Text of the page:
From the Olympics bombing to Norway, right-wing extremism has carved a consistent path of destruction. It's usually predicated on the far-right believe that somebody else is on the verge of doing something bad (Muslims, invisible communists, the ATF) and need to be beaten to the punch. I don't think there's anything inherent to conservative philosophy that would require such a thing, of course; the bigger issue is the now-constant mainstreaming of crackpot conspiracy theories into supposed "legitimate" political discourse. Conservatives losing an election is considered not a blow to their ideology, but a plot against them. You may have seen the election of Barack Obama as the rather obvious repudiation of Bushism, but to a large part of America, Obama clearly has to be a socialist, because some guy somewhere said so. He's going to take away your guns or ammunition, say groups like the NRA without one damn bit of evidence to support the claim, and suddenly that becomes a talking point among both extremist groups and commonplace Republicans.

It is this lack of separation between mere "conservatism" and the far-right that is eminently blamable for these constant episodes of minor, major or thwarted domestic terrorism. Having a crackpot pen an imaginary plot to murder government officials is one thing: then putting him on a major network (if Fox can be considered one) as an "expert" in something or other, thus multiplying his publicity a hundredfold, is or should be considered to be crossing a line. By mainstreaming those that tease the edges of violence and muse over justifications for terrorism, conservatism grants them legitimacy in the eyes of others that might share similar views. This is not a difficult concept. In this specific instance the plotters, such as they were, were directly influenced by right-wing novel about murdering government officials. But why would such a person even be granted legitimacy, by the likes of Fox News?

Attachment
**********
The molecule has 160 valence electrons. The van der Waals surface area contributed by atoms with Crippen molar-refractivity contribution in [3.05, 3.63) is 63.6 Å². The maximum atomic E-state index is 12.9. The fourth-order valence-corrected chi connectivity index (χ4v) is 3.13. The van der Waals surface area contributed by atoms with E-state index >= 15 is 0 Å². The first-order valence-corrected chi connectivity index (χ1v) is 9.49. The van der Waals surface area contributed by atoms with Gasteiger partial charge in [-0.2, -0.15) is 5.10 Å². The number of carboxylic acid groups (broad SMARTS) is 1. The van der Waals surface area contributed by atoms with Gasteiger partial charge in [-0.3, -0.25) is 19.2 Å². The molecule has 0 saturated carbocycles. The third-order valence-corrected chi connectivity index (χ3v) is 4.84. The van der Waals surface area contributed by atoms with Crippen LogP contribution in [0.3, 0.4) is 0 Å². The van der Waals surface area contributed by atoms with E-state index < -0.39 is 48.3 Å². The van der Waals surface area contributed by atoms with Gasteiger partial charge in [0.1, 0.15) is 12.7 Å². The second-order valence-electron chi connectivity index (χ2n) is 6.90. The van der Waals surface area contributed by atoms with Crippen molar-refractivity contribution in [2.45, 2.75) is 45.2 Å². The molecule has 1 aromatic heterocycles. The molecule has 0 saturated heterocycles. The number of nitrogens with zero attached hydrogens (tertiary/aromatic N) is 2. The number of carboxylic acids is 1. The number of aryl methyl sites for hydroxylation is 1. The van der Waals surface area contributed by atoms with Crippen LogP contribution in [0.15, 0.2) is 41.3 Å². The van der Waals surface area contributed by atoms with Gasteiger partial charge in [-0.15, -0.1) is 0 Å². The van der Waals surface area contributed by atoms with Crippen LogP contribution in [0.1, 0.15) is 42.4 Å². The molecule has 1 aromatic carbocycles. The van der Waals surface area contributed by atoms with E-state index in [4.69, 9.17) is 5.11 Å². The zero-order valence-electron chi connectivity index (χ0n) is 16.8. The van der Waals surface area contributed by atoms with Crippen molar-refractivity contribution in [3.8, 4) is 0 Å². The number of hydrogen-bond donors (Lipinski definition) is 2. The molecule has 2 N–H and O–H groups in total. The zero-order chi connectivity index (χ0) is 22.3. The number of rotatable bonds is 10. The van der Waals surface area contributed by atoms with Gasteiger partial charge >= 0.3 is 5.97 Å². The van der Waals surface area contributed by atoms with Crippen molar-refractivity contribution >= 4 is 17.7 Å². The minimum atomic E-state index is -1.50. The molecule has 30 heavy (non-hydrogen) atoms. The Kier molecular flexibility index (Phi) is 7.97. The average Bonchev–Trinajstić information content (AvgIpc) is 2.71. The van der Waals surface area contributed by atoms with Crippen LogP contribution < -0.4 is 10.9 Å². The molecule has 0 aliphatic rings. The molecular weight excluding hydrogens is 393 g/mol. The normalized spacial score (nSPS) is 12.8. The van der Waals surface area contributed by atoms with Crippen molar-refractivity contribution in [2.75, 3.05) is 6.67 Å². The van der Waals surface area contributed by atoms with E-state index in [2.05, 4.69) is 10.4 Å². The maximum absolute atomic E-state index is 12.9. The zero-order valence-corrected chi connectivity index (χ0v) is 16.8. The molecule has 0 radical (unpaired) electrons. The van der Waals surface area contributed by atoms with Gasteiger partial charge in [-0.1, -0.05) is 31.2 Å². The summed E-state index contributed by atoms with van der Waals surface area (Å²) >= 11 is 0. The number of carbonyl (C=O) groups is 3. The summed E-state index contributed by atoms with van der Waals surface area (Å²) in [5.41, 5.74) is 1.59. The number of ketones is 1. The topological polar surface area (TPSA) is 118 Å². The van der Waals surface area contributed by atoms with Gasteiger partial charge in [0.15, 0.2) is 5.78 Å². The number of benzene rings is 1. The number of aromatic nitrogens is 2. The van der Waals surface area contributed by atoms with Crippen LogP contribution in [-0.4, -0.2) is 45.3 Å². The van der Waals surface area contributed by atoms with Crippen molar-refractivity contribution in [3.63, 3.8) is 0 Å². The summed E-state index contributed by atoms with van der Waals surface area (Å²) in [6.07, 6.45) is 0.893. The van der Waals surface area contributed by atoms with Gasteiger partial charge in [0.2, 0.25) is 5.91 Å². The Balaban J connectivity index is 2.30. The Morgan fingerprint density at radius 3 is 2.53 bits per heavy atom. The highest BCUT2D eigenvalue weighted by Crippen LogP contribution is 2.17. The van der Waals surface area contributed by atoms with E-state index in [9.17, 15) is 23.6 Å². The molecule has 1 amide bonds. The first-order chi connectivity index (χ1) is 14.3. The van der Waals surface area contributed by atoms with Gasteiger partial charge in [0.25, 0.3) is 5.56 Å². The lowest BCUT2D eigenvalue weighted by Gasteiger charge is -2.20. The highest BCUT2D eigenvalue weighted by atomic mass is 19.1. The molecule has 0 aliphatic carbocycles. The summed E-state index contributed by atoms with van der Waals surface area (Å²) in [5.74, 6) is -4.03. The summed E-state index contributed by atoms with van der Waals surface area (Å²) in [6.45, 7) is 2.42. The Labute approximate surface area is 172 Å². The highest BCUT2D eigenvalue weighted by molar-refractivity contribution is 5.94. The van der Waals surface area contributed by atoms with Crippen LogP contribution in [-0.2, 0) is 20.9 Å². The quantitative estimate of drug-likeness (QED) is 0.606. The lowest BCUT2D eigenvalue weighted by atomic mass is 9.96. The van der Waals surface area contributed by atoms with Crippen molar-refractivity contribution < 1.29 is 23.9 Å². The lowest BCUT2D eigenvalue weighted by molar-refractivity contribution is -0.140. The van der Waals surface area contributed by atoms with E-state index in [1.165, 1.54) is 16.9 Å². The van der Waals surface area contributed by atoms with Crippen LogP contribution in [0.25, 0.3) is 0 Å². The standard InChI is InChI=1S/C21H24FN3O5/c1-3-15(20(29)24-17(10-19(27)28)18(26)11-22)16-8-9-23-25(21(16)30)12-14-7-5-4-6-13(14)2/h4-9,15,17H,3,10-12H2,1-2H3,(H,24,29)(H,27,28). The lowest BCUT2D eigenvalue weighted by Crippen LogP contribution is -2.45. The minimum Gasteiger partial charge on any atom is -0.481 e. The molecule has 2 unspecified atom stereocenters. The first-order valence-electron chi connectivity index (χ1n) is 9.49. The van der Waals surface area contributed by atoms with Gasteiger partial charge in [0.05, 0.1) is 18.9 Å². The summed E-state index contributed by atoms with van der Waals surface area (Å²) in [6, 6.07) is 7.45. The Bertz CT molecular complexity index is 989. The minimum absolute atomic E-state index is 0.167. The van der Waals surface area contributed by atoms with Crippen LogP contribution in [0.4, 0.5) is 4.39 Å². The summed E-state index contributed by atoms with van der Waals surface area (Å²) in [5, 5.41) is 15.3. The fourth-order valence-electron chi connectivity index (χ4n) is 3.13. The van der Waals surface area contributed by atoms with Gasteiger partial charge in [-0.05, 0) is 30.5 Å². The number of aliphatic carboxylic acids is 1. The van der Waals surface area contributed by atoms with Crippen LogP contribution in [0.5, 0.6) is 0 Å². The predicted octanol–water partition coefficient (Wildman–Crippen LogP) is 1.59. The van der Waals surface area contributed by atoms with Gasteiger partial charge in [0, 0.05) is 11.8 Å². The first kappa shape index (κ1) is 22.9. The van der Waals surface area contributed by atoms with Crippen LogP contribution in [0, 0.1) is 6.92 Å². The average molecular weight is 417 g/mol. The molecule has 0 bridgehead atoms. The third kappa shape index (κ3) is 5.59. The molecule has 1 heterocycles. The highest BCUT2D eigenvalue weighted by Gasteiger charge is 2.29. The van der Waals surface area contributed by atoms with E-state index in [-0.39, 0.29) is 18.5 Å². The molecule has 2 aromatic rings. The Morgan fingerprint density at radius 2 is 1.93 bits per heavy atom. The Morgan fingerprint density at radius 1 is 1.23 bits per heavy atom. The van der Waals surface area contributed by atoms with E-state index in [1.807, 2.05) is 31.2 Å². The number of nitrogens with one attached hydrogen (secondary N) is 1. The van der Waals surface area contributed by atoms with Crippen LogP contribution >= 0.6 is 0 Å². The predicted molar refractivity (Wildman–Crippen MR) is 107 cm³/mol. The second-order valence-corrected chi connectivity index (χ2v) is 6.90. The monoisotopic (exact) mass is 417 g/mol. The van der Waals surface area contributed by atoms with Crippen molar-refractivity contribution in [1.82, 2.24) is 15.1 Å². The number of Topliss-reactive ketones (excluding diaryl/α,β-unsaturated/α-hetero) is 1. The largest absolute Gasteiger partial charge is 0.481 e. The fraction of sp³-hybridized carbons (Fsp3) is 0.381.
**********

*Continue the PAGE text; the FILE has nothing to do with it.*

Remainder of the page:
This isn't a trick question. Fox and other conservative outlets constantly are putting forth dubious figures as supposed authorities on their topics: Those that dabble in white supremacy are put in front of a camera to comment on immigration policies, those with strong militia ties or with a history of crackpot, violence-peddling conspiracy theories are paraded about as experts on the government. Why?

Don't provide fawning publicity to those that fantasize about terrorist acts. Again, this isn't a fucking difficult concept. It also should not be asking too much, of any honest outlet. We cannot stop isolated, violent people from doing isolated, violent things, but we can at least have the decency to not implicitly approve of those acts by providing platforms to those that do approve of such things.